And I agree w/your sentiments Tsunami, better a drysuit than no drysuit. Bob's drysuits are made of a breathable material. I was commenting in that I think, for the day paddling most people do, a non-breathable suit keeps one warm. It did when I was wearing one.
     
  13. Tsunami

    Tsunami Paddler

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    Ebay deal. $380US right now. 2 days left of auction.


    Kokatat Men's Gortex Front Entry Kayak Drysuit XL with Relief Zipper & Socks
    http://www.ebay.ca/itm/Kokatat-Mens-Gor ... 3a8b22baa7

    Pretty much the same deal I got on mine, you will be hard pressed to find a better one.
    *Note: I am just passing along this info and in no way related to this sale. Please do not contact me in regards to this Ebay deal, Thank you.
    Tiger Tsunami.
     
  14. Whidbey

    Whidbey Paddler

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    Interesting cold water data here: http://oceanservice.noaa.gov/facts/oceanfreeze.html Depending on where you are paddling, the water could potentially be colder in Alaska than in Upstate NY. In either case though, a drysuit with some fleece insulators are a must at those temps.

    James
     
  15. Tsunami

    Tsunami Paddler

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    Hi James,
    The link posted goes to a site describing the freezing temp of salt water vs fresh water.
    seawater freezes at about -1.9 degrees Celsius (28.4 degrees Fahrenheit)
    I Googled water temp for Alaska and Upstate New York and found something interesting.


    Alaska:
    Station YATA2
    NOS
    Location: 59.548N 139.733W
    Date: Sun, 09 Feb 2014 23:00:00 UTC
    Atmospheric Pressure: 29.93 in and falling
    Water Temperature: 41.5 F
    http://www.ndbc.noaa.gov/

    Upstate New York:
    Station KPTN6
    NOS
    Location: 40.811N 73.765W
    Date: Sun, 09 Feb 2014 23:00:00 UTC
    Winds: S (190°) at 6.0 kt gusting to 9.9 kt
    Atmospheric Pressure: 30.02 in and rising
    Air Temperature: 27.0 F
    Water Temperature: 29.8 F

    So right now the water temp is 11.7 F colder just off shore of upstate New York than it is just offshore of Alaska. Or 1.4 F from being ice.
    So like you said "a drysuit with some fleece insulators are a must"
    Tiger Tsunami.
     
  16. Whidbey

    Whidbey Paddler

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    "The average temperature of all ocean water is about 3.5 degrees Celsius (38.3 degrees Fahrenheit)."

    Who knew the water off Alaska was warmer than the average temp of all ocean water?

    James
     
  17. Tsunami

    Tsunami Paddler

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    Yes thats what I found surprising, I knew the Atlantic is colder than the Pacific but I didn't know it was that big a spread in temp.
    Of course when you come from the US to Canadian waters it automatically gets 40 degrees colder, lol :wink:
    Tiger Tsunami.
     
  18. Astoriadave

    Astoriadave Paddler

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    Those average ocean temperature figures are misleading because so much of the water is subsurface, under thousands of feet of warmer water. The important temperatures for paddlers are the nearshore figures, which are affected by currents, some from warmer waters, such as the Gulf Stream in the Atlantic. At other times, such as off the coast of BC, especially off Vancouver Island, strong prevailing NW winds, such as occur in summer, cause upwelling, bringing much colder water to the surface, so that many days in summer the surface water is colder than the surface water on the shoulder seasons when winds are from the SW or very mild. Upwelling also brings chemical nutrients to the surface, stimulating plankton growth, and the rest of the food chain, eventually fattening salmon and other good things to eat.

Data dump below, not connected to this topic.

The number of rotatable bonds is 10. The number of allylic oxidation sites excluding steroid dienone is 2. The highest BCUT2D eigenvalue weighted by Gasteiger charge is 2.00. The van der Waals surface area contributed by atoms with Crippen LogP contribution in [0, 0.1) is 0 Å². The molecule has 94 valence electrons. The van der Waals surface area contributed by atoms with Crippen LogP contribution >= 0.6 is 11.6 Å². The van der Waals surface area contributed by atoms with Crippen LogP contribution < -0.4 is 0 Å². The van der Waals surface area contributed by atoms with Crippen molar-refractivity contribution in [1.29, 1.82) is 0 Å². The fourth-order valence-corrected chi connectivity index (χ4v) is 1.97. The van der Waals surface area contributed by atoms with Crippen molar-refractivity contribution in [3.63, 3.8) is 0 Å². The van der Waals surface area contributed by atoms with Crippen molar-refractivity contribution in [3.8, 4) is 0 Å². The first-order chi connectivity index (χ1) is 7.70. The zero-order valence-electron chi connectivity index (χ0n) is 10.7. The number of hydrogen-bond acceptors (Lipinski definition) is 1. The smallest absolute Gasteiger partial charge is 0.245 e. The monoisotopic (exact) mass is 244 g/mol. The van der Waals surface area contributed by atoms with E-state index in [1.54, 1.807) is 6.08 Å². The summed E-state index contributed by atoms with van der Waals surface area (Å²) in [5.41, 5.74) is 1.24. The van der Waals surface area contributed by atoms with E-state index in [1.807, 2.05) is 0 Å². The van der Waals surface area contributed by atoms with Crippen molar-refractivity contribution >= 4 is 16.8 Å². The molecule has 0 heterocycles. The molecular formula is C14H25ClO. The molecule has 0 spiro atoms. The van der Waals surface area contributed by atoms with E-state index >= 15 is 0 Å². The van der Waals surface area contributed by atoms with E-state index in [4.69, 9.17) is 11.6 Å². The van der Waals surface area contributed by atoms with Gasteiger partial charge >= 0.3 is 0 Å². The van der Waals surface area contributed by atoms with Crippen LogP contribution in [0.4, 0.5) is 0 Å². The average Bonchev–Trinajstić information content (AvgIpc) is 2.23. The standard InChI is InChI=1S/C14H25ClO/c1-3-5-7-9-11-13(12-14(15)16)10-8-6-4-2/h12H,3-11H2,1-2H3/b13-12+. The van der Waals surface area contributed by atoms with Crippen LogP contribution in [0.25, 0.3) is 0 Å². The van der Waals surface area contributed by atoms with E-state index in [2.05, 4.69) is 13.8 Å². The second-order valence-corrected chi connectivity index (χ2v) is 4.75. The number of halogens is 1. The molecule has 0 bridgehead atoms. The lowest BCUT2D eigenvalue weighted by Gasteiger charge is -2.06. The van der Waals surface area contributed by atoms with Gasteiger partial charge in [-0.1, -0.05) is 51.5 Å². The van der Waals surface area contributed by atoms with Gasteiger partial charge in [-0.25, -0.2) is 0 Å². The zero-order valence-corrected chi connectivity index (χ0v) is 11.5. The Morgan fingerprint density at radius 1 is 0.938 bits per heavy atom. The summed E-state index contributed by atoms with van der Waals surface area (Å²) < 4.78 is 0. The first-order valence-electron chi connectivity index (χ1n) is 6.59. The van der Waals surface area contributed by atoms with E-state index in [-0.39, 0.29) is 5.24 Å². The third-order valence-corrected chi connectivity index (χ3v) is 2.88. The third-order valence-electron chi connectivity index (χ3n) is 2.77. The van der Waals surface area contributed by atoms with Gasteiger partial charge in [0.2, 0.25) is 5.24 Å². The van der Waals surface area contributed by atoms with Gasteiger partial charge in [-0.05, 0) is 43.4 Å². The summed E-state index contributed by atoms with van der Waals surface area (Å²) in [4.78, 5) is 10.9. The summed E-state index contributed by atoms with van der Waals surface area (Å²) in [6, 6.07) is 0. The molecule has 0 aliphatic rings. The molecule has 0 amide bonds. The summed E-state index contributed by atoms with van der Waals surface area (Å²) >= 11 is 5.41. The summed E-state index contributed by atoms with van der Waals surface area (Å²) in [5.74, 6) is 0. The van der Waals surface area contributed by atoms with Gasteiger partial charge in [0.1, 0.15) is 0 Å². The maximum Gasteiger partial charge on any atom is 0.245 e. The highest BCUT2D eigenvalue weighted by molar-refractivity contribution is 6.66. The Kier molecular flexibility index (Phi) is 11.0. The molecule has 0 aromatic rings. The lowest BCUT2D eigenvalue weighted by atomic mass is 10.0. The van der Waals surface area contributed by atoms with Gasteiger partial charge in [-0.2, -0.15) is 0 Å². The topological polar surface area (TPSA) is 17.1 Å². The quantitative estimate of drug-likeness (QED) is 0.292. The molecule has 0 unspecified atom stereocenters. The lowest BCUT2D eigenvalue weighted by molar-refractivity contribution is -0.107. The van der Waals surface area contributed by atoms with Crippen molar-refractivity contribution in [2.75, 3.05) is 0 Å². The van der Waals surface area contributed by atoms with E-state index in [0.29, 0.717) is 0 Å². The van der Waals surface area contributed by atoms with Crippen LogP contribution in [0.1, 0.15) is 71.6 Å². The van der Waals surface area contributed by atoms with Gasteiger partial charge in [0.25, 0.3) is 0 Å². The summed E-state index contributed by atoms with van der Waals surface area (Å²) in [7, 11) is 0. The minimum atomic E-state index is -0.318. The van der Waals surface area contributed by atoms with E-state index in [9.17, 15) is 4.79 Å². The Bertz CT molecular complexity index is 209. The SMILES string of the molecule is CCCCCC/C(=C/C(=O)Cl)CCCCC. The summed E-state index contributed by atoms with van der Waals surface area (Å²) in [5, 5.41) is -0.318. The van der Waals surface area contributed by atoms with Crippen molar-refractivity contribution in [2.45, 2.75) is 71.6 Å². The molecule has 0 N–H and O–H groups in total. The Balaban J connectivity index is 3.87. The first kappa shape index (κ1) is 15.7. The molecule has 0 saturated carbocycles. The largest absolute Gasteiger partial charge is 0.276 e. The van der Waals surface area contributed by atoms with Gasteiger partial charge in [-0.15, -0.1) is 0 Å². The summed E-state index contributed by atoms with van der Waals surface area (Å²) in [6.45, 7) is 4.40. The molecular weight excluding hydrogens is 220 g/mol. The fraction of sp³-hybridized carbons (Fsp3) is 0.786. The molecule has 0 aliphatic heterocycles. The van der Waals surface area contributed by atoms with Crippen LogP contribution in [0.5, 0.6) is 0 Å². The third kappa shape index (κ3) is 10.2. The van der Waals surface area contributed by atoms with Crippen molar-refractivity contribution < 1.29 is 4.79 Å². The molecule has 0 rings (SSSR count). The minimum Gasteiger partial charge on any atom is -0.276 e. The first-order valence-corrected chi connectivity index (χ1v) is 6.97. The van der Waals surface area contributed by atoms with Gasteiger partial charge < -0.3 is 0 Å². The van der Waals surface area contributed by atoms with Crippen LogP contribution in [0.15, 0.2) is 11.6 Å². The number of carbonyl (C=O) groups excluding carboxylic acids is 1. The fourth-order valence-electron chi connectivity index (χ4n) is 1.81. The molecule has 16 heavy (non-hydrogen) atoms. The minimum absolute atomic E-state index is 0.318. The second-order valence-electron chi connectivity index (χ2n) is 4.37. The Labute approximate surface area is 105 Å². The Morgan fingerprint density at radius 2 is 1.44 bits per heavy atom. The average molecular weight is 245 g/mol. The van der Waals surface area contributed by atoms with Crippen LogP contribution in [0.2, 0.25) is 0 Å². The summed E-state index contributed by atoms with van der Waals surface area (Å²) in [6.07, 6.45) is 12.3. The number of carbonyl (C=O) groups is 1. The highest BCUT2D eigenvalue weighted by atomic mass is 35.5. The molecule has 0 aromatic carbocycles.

Ocean currents have a huge effect on lots of stuff which affect us, the health of ocean foodstocks being just one of them. Couple links below. First one is an intro overview. Second one shows views of ocean currents using same interactive format, similar approach to the windmap which appeared here a while back. One of the stills shows the Gulf Stream as it peters out off the UK.

    http://science.howstuffworks.com/enviro ... rrent3.htm

    http://www.dailymail.co.uk/sciencetech/ ... LTIME.html
     
  19. Pawistik

    Pawistik Paddler

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    Cold water is cold. OK, glad that's settled. Now, back to the topic at hand.

    I wonder how these suits would be for a student use type of situation? I can't provide drysuits for all of my students (and I'm not taking students out on cold ocean water as described above), but it might be nice to have a dry suit in the gear pile for those that show up inappropriately dressed or just so they have the opportunity to try one it, even if it is a cheap one. I do have a pile of paddling tops, gloves, boots, etc. for students to use.

    My concern would be that they wouldn't stand up to student (ab)use. I really look forward to hearing the first hand accounts of how the suit performs and how it holds up.

    Cheers,
    Bryan
     
  20. paraglia

    paraglia New Member

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    Just checked Mythic site... They should be shipping to customers the 18th. Jon, let us know what your think.
    I'm in the market for a drysuit, but so far like a lot of other people, have been hesitant to spend over $1K for one. These guys might be the ticket.